Wednesday, November 4, 2015

Mockingbird: A Portrait of Harper Lee AND I Am Scout: The Biography of Harper Lee



Rating: 4 Stars each


Given that these two are essentially the same book, I am posting them as one review. I read the YA version, I Am Scout, first. I was just interested to see how the author would write for each audience, what material would be included, and what would be left out.

Anyone who knows me knows that To Kill a Mockingbird is among one of my favorite books of all time. One might even know the story of how I first discovered this incredibly powerful novel - totally by accident. I was spending a lazy afternoon at my grandma and grandpa's house, some time during my 6th grade year. I loved hanging out in the basement, where my youngest uncle had a kind of office area for himself - a giant desk, surrounded by bookshelves crammed with records, cds, and books. I found a worn paperback with a mustard yellow cover, the title standing out in bright, bold red. I settled into my uncle's comfy chair and read To Kill a Mockingbird straight through, within just a couple of hours. At one point my poor grandma nearly had a heart attack when she called down the stairs to ask what I was doing and I told her I had found a book I really liked. Grandma was sure that my mom would be upset that I had read it, given my age and some of the more sensitive aspects of the book.

After reading TKAM, I looked for other books by the author and was greatly disappointed to find she had never written anything else. I made it a mission to find out everything I could about her then, my new idol, but sadly here was not a lot of information to be had and eventually I grew up - though never losing the idea of Ms. Nelle Harper Lee as being the ideal, the author I most wanted to emulate. It gave me hope that she could go three decades of her life writing and writing and writing, but not be published until her early thirties. I might still have a chance to be a published myself, though I know I could never hope to write a novel on par with To Kill a Mockingbird; that in itself is beyond anything most people could ever even dream of.

But on to the books themselves...

Most people seem to have complained about the lack of access to the title subject herself, and how the book was basically about everyone who ever knew her or had some insight into Lee's life. I'm curious in what other way a biography might be written, when there is no access to the person who the book is about. Biographies are written all the time about Washington and Lincoln, but no one is complaining about lack of access to the former presidents. While I realize of course that Ms. Lee is still alive, she is simply not accessible and the author worked well with the material he had in order to create a portrait of her that would be as thorough as possible.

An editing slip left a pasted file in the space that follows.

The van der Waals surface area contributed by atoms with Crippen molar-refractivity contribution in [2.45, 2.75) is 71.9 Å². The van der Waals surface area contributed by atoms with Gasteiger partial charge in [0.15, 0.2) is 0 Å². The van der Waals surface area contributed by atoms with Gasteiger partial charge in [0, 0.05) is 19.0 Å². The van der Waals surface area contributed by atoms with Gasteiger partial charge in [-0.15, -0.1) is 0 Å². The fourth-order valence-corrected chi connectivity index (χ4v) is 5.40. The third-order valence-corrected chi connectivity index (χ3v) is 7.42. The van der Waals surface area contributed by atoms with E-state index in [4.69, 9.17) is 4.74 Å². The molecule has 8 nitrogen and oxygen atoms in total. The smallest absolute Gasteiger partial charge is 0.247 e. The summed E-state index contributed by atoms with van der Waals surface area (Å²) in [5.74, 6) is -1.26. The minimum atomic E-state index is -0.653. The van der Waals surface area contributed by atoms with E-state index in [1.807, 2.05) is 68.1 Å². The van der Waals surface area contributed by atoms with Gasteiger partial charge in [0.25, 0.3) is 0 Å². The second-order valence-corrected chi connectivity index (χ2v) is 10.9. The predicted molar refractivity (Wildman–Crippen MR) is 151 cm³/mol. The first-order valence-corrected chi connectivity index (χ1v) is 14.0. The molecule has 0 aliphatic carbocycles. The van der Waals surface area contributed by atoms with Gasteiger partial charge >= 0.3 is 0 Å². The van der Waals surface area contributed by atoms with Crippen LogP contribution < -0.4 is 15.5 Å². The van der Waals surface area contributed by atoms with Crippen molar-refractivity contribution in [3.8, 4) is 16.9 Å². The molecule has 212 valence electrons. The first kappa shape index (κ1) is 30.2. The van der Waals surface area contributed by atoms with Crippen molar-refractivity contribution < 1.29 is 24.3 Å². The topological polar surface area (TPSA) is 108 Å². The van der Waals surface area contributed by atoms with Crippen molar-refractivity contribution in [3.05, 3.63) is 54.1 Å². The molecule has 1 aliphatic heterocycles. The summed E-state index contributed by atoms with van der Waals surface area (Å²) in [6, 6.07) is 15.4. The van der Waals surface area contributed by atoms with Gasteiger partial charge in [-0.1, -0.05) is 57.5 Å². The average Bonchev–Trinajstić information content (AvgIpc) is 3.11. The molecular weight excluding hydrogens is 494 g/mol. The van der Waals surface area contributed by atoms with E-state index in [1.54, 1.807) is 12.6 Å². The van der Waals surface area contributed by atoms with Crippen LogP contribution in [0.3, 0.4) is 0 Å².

The books naturally had some major differences, given their intended audiences were different. The adult version had a much more detailed description of Ms. Lee's life in NY right off the bat, something altogether left out of the YA version. I am not sure of the purpose for anything but length. In fact, it seemed that the majority of the information left out of the YA version was simply due to length, and not because anything but be unsuitable for younger readers or something might be difficult for a younger audience to understand. The one exception to this to this may be all the information about the Clutter family - the family murdered in Kansas who were the subject of Truman Capote's book In Cold Blood. There were far more facts and insight into the family, and much of what was touched on might have been difficult for younger readers to comprehend.

Speaking of Truman - thanks to these books, I can safely say I will never read any work of his, ever. I can not imagine a more pompous, arrogant, manipulative, whiny little jerk. It baffles me that Ms. Lee was able to tolerate him for so long, despite his repeated jabs and attempts at sabotaging their friendship. Ranging from never really going out of his way o deny the rumors that he wrote To Kill a Mockingbird, to not giving Nelle any credit whatsoever for the long hours of work she put into his book, I can't imagine how she put up with him. He would have done well to remember and recognize that without Nelle, he would have had no book, period. Had it not been for her, her notes, and her ability to speak and connect to people in a way Truman never could, I highly doubt that In Cold Blood would have been half the book it turned out to be.

I found the information relating to the film highly interesting. To imagine Gregory Peck dressed as a person in need and sneaking into town to avoid causing an uproar does cause a chuckle. I was disappointed to learn though that he was the driving force behind a lot of the changes made to the film. To me, the story is fully about Scout and Jem and how they viewed the world around them as these great changes were taking place. The movie became more about Atticus, which never seemed right to me. I must say though, Peck is the only person who really could have played Atticus Finch. He IS Atticus. I could never even picture Spencer Tracy in that role, or anyone else Nelle or the studio had in mind.

All in all, the books were informative and written well in a way that were easy reads and easy to follow. I would certainly recommend Mockingbird to anyone interested in this fascinating and talented writer, and I Am Scout would be a great addition to a class or school library.

Forgive me that this review is not my usual in-depth fare. I am still sick and not on my game 100% but wanted to get something new posted. Thank you!

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